Computable General Equilibrium (CGE) models are highly disaggregate models that encompass many goods, sectors and household types that are used to understand the consequences of various policies on the structure of an economy. Typical applications have been international trade reform and fiscal reform, with also recent applications to environmental issues. They are used extensively for "what if" scenarios, but how well they fare is little studied. The only retrospective I am aware of, on the predictions about the introduction of NAFTA by Timothy Kehoe has shown that CGE models did not predict at all what would happen.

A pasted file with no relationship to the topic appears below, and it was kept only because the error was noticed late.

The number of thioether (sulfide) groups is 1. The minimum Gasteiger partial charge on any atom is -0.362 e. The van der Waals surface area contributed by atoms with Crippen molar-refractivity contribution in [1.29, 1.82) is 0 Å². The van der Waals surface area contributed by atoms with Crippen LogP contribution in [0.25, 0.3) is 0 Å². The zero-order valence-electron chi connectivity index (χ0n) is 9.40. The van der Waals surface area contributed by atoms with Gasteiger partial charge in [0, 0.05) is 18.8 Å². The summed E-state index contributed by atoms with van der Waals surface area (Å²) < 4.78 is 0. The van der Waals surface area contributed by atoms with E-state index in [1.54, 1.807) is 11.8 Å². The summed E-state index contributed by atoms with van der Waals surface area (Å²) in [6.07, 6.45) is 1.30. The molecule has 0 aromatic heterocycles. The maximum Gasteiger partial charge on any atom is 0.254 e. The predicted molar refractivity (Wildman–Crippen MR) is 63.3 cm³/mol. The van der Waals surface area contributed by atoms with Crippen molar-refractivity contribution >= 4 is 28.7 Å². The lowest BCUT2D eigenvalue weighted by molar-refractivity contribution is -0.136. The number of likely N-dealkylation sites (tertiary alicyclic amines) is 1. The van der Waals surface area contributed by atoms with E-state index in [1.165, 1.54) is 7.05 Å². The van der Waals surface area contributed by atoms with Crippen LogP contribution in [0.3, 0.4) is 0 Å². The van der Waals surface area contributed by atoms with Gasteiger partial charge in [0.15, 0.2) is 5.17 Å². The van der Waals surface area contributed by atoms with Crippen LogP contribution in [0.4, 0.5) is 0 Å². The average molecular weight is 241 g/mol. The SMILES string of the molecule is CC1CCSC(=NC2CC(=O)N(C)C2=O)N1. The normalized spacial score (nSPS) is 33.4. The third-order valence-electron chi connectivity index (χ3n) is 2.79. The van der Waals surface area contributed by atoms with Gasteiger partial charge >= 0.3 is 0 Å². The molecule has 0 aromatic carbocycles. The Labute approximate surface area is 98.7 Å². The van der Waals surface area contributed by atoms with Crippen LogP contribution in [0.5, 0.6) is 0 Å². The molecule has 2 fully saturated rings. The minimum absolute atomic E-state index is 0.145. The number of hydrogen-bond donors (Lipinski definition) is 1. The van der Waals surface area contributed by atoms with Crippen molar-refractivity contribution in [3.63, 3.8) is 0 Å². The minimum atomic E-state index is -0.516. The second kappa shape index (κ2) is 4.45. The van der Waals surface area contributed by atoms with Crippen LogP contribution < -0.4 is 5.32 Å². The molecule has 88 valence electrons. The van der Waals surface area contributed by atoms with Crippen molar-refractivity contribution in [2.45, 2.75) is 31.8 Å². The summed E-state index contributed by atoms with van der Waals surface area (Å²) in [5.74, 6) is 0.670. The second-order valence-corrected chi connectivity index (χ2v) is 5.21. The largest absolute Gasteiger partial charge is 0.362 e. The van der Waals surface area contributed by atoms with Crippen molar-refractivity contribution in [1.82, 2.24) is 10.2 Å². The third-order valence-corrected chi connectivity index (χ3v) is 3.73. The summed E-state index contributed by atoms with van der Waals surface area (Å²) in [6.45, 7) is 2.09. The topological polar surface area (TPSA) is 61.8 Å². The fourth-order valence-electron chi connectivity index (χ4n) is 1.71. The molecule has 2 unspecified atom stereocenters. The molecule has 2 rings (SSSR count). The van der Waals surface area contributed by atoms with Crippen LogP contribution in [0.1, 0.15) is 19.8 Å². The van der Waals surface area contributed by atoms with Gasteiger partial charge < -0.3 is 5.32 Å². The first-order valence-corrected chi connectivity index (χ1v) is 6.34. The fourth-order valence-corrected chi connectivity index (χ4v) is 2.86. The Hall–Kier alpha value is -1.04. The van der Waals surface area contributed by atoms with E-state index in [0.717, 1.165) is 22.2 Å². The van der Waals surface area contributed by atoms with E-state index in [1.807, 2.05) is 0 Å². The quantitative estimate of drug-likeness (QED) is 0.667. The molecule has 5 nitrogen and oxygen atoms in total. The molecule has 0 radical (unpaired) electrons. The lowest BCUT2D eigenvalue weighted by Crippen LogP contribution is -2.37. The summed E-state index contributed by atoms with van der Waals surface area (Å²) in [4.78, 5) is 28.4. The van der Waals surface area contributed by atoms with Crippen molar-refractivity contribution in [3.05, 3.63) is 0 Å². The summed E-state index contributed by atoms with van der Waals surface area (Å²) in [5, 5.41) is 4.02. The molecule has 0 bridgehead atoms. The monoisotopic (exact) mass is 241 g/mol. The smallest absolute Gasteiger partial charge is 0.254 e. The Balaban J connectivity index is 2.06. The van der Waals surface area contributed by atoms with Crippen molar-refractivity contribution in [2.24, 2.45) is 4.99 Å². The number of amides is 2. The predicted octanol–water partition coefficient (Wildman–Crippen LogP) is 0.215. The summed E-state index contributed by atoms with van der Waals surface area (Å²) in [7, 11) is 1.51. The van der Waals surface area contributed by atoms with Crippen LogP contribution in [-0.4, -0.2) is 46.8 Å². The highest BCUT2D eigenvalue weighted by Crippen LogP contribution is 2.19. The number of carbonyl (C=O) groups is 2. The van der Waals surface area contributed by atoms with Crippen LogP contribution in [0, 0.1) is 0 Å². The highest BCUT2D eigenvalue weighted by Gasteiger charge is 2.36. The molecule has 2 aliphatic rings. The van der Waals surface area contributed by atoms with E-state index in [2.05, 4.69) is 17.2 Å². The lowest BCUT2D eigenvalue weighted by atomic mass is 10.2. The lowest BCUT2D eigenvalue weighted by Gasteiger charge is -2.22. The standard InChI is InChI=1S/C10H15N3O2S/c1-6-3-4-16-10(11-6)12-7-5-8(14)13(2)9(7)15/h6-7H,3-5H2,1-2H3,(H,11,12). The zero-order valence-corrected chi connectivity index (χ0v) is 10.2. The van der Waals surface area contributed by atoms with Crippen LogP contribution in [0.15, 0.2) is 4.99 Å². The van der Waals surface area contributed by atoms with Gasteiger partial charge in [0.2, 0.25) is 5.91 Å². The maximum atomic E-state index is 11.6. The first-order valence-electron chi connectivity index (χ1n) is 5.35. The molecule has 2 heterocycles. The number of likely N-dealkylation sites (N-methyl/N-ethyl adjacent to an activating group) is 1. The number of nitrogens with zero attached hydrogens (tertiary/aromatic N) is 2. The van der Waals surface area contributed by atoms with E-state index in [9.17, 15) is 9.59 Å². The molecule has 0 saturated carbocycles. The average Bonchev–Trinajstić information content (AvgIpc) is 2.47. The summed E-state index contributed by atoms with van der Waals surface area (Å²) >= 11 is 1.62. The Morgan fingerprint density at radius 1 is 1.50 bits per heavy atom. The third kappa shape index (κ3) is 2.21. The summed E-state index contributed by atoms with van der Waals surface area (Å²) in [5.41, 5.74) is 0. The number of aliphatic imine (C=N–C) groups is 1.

Peter Dixon and Maureen Rimmer try to push the envelope even further with a CGE model and explore how good it is at plain forecasting. They take the USAGE model for the United States and claim that it removes about 40% of the forecasting error that plain extrapolations of trends from 1992 to 1998 into 1998 to 2005 would have given. That sounds great but it would still mean, for example, that a forecast 15.8% forecasted increase in consumption turned out to be 26%, no small difference. Or that exports would increase by 57%, while it was 24%. But the real comparison should be with other forecasting models, in particular dynamic ones.